Sherrard Law Group

A Beginner’s Guide to Buying a Home in Florida (Part 6).

Part 6 –  Buyer Requests, Repairs, and Pre-Closing Inspection

Buying a home is one of the most important decisions in a person’s life. As we discussed last month, in Part 5 of our Beginner’s Guide to Buying a Home in Florida, Processing the Contract for Closing and Preparation of Closing Documents, even for the most experienced sellers/buyers, closing on a home in Florida can become an intimidating challenge. This series is written to assist you in understanding the basics of real estate transactions in Florida.

Buyer Requests, Repairs, and Pre-Closing Inspection

The pre-closing inspection, often referred to as “the final walk-through” is a significant step in the buying process. The pre-closing home inspection is the buyer’s opportunity to ensure that the home that they are buying is in the same condition it was in when the home was first inspected. Usually, after the initial inspection is performed, the potential buyer requests the seller cure any defects to the home discovered by the inspector during the inspection process. Anything that would have a significant negative impact on the value of the property should make the home inspection repair request list. If the contract is an “as is” contract, the seller is not required to make repairs discovered by the initial inspection. Nevertheless, the seller is required to keep the property in the same condition at the time of the signing of the contract. If the seller was required to perform any work on the home or if the seller was just required to maintain the condition of the home until closing, it is vital for the buyer to perform a thorough pre-closing inspection to verify the condition of the property. If the repairs were not properly completed or the condition of the home was not maintained, then the buyer must insist on compliance AT OR BEFORE the closing is completed. Otherwise, the buyer will take the property in its current condition and the seller will have no further obligation to repair or restore the property. The pre-closing inspection ordinarily takes place right before the closing (usually within 24 hours). Because of this, many buyers are anxious and excited and may fail to perform a detailed inspection. This can be a very costly mistake. Remember to slow down, keep a cool head, and give the home a methodical pre-closing inspection, and provide the list of defects or unfinished repairs to the seller or the listing broker/agent immediately after the walkthrough, so that they can be completed before closing or dealt with at the closing table.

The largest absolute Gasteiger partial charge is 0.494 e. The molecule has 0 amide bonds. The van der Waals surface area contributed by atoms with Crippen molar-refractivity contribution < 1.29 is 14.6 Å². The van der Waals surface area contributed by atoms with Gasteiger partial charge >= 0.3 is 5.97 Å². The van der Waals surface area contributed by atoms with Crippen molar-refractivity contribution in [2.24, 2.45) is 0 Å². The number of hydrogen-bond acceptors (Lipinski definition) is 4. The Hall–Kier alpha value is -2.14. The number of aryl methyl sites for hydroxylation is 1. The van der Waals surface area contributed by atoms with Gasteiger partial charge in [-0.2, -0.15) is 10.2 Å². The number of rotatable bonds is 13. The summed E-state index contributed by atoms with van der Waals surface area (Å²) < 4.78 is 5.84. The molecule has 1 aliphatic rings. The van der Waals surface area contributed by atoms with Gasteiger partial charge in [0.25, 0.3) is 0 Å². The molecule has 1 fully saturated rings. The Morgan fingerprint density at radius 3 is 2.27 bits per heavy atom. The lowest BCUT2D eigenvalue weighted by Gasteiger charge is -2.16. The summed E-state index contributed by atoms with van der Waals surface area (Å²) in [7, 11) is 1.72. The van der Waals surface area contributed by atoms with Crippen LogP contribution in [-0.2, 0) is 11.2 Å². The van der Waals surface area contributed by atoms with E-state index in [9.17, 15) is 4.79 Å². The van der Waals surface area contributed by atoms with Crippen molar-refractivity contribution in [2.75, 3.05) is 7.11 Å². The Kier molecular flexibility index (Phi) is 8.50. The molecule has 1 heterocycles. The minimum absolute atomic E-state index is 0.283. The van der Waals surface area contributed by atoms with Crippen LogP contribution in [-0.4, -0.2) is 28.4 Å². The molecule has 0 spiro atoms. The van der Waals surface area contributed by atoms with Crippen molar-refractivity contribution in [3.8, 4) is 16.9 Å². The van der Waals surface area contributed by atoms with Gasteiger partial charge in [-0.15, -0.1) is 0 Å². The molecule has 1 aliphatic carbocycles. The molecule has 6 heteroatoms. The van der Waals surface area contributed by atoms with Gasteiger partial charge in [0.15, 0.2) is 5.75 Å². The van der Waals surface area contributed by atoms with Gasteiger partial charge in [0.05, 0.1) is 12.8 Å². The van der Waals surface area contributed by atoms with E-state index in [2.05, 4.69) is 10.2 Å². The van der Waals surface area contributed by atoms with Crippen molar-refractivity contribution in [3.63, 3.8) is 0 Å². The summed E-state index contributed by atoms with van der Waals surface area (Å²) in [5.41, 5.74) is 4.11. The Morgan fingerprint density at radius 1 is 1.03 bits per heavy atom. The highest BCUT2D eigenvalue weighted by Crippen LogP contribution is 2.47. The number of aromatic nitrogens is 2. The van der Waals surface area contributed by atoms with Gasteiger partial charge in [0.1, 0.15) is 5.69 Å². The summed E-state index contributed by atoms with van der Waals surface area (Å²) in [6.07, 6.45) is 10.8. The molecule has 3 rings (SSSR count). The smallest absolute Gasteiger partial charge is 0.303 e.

No matter if you’re buying or selling a home in Florida, you should have a skilled representative working with you throughout the process. While an agent or realtor can answer certain questions you may have, only an attorney will act in your best interests and is often less expensive than people think. In fact, in most instances having a real estate lawyer close your transaction will cost no more than a title company will charge to conduct the closing. That is why we invite you to contact the Sherrard Law Group today to speak to a member of our legal team about your real estate transaction. We look forward to serving as your trusted legal representatives.

Next week – Part 7…The Closing

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